From the Get It! Guide: Community tailgate markets are a labor of love that offer communities a place to gather while also providing access to fresh, local foods. If you’re thinking about organizing a market in your neighborhood, here’s some steps to consider.
From the Get It! Guide: The Haywood County Gleaners currently work with 17 farms and farmers markets to gather leftover crops and donate them at 27 different sites, including senior centers and food pantries.
From the Get It! Guide: According to MANNA FoodBank’s 2014 Map the Meal Gap study, food insecurity affects 15.3 percent of Western North Carolina. But several local efforts are looking to stop food insecurity in WNC, bringing the battle to the fields, the pantries, the neighborhoods and even city hall.
From the Get It! Guide: Sir Charles Gardner, a founding member of Gardens United, talks about food and building community through agriculture.
From the Get It! Guide: Tried of the barriers facing new female farmers, Blue Ridge Women in Agriculture joined together to form connections and overcome the learning curve.
“We need to educate people to understand that plants can, indeed, take care of themselves without people getting in the way,” asserts Elaine Ingham, an iconic figure in organic farming and a world-renowned soil microbiologist who is returning to Western North Carolina for two upcoming engagements later this week.
From the Get It! Guide: Appalachian Sustainable Agriculture Project and their Appalachian Grown certification program work to strengthen community connections through local food.
Crowdfunding platforms make it possible for individuals and organizations of any size to harness social networks and raise startup capital for projects that might otherwise fail due to lack of funding. This week: self-reliance through chickens, new adventures at Firestorm Books and a re-published Tarot classic.
“Growing mushrooms at home is extremely rewarding,” says Tyler De Francisco, a hog and sheep farmer and owner of Sugar Creek Meats in Leicester. He keeps around 200 mushroom-growing logs on his property just for fun. “The quality is phenomenal, compared to anything that you can buy in the store.”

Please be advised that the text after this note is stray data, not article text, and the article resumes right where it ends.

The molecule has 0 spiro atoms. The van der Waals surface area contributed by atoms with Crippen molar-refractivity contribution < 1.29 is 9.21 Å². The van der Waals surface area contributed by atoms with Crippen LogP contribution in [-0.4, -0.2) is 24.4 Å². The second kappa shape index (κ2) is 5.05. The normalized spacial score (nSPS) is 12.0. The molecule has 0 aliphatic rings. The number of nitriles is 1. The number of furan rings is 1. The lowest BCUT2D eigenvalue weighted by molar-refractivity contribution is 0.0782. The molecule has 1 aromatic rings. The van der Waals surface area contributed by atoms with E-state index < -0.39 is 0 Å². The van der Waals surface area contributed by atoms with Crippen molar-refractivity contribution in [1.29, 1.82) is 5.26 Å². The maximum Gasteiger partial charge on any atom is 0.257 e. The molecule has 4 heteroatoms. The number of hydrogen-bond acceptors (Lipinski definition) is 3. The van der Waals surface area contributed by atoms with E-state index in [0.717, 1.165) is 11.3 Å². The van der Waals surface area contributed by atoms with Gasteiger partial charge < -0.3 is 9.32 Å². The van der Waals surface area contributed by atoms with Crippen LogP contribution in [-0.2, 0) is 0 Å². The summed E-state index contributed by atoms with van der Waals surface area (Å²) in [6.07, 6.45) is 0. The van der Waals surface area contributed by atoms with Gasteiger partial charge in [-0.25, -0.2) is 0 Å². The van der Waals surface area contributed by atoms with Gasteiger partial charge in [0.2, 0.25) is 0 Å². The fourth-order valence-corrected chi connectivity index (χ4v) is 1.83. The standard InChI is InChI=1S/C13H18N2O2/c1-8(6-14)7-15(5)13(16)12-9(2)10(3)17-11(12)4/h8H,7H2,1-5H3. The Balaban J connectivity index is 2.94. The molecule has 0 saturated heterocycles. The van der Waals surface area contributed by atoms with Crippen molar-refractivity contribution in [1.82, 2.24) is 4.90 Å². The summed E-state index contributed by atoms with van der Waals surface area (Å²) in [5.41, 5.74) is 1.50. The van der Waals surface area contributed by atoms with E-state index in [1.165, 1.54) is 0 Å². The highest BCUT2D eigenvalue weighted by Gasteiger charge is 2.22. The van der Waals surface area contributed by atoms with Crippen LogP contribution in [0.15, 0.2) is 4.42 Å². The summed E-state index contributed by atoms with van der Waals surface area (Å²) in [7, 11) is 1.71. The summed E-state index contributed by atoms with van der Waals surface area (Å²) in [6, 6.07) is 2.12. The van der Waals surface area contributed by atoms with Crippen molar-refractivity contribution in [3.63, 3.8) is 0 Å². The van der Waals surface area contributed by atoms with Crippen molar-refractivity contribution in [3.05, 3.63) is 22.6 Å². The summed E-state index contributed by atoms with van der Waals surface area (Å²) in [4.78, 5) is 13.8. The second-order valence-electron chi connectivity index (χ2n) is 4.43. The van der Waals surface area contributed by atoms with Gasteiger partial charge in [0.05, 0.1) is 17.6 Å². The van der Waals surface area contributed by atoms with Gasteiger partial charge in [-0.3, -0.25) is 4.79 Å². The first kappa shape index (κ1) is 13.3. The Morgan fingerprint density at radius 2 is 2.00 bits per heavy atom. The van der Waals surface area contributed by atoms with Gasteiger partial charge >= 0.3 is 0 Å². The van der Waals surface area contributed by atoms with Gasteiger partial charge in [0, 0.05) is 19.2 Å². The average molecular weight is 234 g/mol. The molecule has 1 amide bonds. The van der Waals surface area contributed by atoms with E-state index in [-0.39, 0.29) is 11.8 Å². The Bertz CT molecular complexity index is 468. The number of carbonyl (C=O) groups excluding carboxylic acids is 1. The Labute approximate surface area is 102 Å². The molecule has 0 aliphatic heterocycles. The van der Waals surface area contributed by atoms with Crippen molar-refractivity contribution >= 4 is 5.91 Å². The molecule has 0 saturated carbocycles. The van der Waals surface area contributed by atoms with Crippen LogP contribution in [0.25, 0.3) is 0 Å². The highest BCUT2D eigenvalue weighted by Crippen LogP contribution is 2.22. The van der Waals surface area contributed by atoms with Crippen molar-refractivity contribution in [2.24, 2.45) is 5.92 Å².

Over 200 farmers and future farmers converged at UNC Asheville’s Sherrill Center for Appalachian Sustainable Agriculture Project’s Business of Farming Conference. The conference, now in its 12th year, is an opportunity for farmers to discuss the business side of farming and make connections that help them market their crops more effectively.
For many of us, when we think of preserved foods, we picture our grandparents carefully canning tomatoes from their garden, or the menu at a trendy restaurant featuring sauerkraut or pickled quail eggs. But imagine what food preservation means to someone experiencing food insecurity or to a donation grower faced with excess produce rotting in the field, and the image becomes something quite different.
Hall Fletcher Elementary will hold the second year of its “Star Chef Junior Chef Cooking Competition” throughout February. The program is part of the school’s year-round science program that includes organic gardening skills, environmental science, nutrition and stewardship.
The YMCA of WNC Indoor Tailgate Market runs every Saturday until March.
Imagine a city dappled with patches of small gardens and farms growing food for a community that stays connected with the land that feeds it. Sunil Patel is working toward that goal and wants your help.
News on indoor holiday markets, a winter community potluck, evaluations for amateur winemakers and a free tasting of Alpine cheeses.
Asheville chef William Dissen, owner and executive chef at The Market Place, is one of about two dozen chefs invited to gather at Capitol Hill in Washington D.C. on Tuesday, Dec. 2, in support of labeling food containing genetically modified organisms.
Nutrition experts from across the country are gathering in Asheville Friday-Sunday, Nov. 14-16. One of the reasons the conference is being held in Asheville is that our local restaurants are already modeling “how alternative dietary patterns and eating styles can be made accessible to a broad population.”
North Carolina is home to over 50,000 farm operations and in one way or another, the livelihood of many Western North Carolina families is tied to domesticated animals. But whether the objective is food, fun, health or therapy, these farmers often seem to have what amounts to a symbiotic relationship with their livestock.
Gardeners from across the state assembled for the third annual N.C. Community Garden Partners annual conference on Oct. 25, in the Sherrill Center at UNC Asheville. This year’s conference focused on “Growing Garden Connections” with panels centered on creating opportunities for collaboration and partnerships between gardens as well as community organizations.
N.C. Community Garden Partners will hold their statewide conference in Asheville on Saturday, Oct. 25. Speaker Darcel Eddins of Bountiful Cities tells us more about the conference and her presentation.
N.C. Community Garden Partners will hold their statewide conference in Asheville on Saturday, Oct. 25. Learn more about the conference and its speakers in our previews this week — starting with Randal Pfleger of Grass to Greens.